Only two years ago the thought of placing Barrichello this far down the rankings would be unthinkable – the likable Brazilian has retained good pace throughout his 19-season career. However, 2011 was the indicator that Rubens’ career is on its last legs.

Two 9th places in a row was all that Rubens could manage for points. It was still better than teammate Maldonado, but Barrichello doesn’t come with financial backing, and that’s why he is most likely on the way out at Williams.

Uncharacteristic errors, most notably in Australia, marred Rubens’ season. It’s  been a strange few years for the veteran, having experienced the highs of Ferrari and Brawn, contrasting with the lows of Honda and Williams. Unfortunately, I suspect that we may have seen the last of Rubens Barrichello.

20th – Daniel Ricciardo

Ricciardo excelled where others could not

Ricciardo excelled where others could not

Previous ranking: N/A

Review from previous ranking: N/A

Many rookie drivers deliberately avoid joining an F1 team halfway through the season, to avoid being thrown out of the sport mere months later. I highly doubt this will occur to Daniel Ricciardo.

Drafted in at Silverstone, Ricciardo was on the pace from the get-go, and was beating Vitantonio Liuzzi after only 3 races. Red Bull are well known for backing the Australian’s move into F1, and it seems that their decision has been justified.

Daniel made no catastrophic errors, and mixed it with the Virgins and Liuzzi throughout qualifying and the races. Racing for Toro Rosso next season, I feel he can succeed where Buemi and Alguersuari failed.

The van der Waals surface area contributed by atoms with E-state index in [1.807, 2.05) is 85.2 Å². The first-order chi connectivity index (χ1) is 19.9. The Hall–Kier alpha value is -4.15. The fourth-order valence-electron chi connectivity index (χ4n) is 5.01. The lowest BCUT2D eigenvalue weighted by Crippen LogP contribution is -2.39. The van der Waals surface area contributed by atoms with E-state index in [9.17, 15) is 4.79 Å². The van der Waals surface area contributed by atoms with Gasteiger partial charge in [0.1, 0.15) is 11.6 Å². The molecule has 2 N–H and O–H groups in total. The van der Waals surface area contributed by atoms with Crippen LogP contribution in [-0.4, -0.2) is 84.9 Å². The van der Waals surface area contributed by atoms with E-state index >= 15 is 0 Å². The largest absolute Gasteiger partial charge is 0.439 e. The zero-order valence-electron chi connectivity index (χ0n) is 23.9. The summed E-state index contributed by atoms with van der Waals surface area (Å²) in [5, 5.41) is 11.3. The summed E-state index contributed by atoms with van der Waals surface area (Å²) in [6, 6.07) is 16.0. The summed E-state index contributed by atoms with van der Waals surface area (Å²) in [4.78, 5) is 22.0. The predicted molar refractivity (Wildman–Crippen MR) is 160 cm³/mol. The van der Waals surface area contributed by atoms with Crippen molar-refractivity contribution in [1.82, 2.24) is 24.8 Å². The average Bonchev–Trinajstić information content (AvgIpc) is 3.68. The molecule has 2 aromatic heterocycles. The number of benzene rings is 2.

19th – Pedro de la Rosa

Pedro de la Rosa did what was expected of him

Pedro de la Rosa did what was expected of him

Previous ranking: 19th (2010 final ranking)

Review from previous ranking: “HRT are reported to be looking at the Spaniard for 2011, but despite this, his future is in serious doubt.”

It may have been a year late this time around, but I seem to have developed a knack for predicting De la Rosa’s future moves in these rankings!

Pedro had little to do this year, making a sole appearance in Canada, substituting for the injured Sergio Perez. He performed the job as expected, finishing a rather impressive 12th in difficult circumstances.

Considering he had never driven the Sauber C30 before, praise is certainly deserved for De la Rosa. He will drive for HRT next year, and it will be interesting to see how he performs there. To make an attempt at 3 correct predictions in a row, I believe that he won’t make much impact in such a poor car  - and knowing HRT, he’ll likely get replaced halfway through the year.

Grosjean joins Raikkonen at Renault